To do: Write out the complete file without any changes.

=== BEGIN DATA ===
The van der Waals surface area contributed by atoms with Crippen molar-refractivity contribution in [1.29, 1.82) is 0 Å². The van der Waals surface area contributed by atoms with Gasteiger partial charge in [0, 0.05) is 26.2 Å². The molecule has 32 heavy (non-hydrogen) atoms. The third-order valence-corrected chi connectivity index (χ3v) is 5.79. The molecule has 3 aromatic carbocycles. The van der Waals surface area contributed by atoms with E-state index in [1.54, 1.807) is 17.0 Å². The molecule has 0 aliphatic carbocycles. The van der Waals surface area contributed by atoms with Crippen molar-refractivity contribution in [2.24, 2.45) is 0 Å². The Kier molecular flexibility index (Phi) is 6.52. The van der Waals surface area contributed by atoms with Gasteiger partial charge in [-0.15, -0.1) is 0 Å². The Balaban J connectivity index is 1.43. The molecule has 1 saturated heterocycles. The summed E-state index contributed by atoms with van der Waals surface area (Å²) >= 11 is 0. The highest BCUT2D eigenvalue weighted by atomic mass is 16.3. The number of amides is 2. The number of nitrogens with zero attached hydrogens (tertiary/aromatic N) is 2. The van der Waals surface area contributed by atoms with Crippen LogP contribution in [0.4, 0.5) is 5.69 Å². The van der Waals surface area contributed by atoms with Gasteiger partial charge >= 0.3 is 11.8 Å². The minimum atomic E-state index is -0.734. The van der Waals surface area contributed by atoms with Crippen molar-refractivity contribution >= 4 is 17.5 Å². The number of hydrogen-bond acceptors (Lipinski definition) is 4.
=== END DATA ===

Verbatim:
The van der Waals surface area contributed by atoms with Crippen molar-refractivity contribution in [1.29, 1.82) is 0 Å². The van der Waals surface area contributed by atoms with Gasteiger partial charge in [0, 0.05) is 26.2 Å². The molecule has 32 heavy (non-hydrogen) atoms. The third-order valence-corrected chi connectivity index (χ3v) is 5.79. The molecule has 3 aromatic carbocycles. The van der Waals surface area contributed by atoms with E-state index in [1.54, 1.807) is 17.0 Å². The molecule has 0 aliphatic carbocycles. The van der Waals surface area contributed by atoms with Crippen molar-refractivity contribution in [2.24, 2.45) is 0 Å². The Kier molecular flexibility index (Phi) is 6.52. The van der Waals surface area contributed by atoms with Gasteiger partial charge in [-0.15, -0.1) is 0 Å². The Balaban J connectivity index is 1.43. The molecule has 1 saturated heterocycles. The summed E-state index contributed by atoms with van der Waals surface area (Å²) >= 11 is 0. The highest BCUT2D eigenvalue weighted by atomic mass is 16.3. The number of amides is 2. The number of nitrogens with zero attached hydrogens (tertiary/aromatic N) is 2. The van der Waals surface area contributed by atoms with Crippen LogP contribution in [0.4, 0.5) is 5.69 Å². The van der Waals surface area contributed by atoms with Gasteiger partial charge >= 0.3 is 11.8 Å². The minimum atomic E-state index is -0.734. The van der Waals surface area contributed by atoms with Crippen molar-refractivity contribution >= 4 is 17.5 Å². The number of hydrogen-bond acceptors (Lipinski definition) is 4.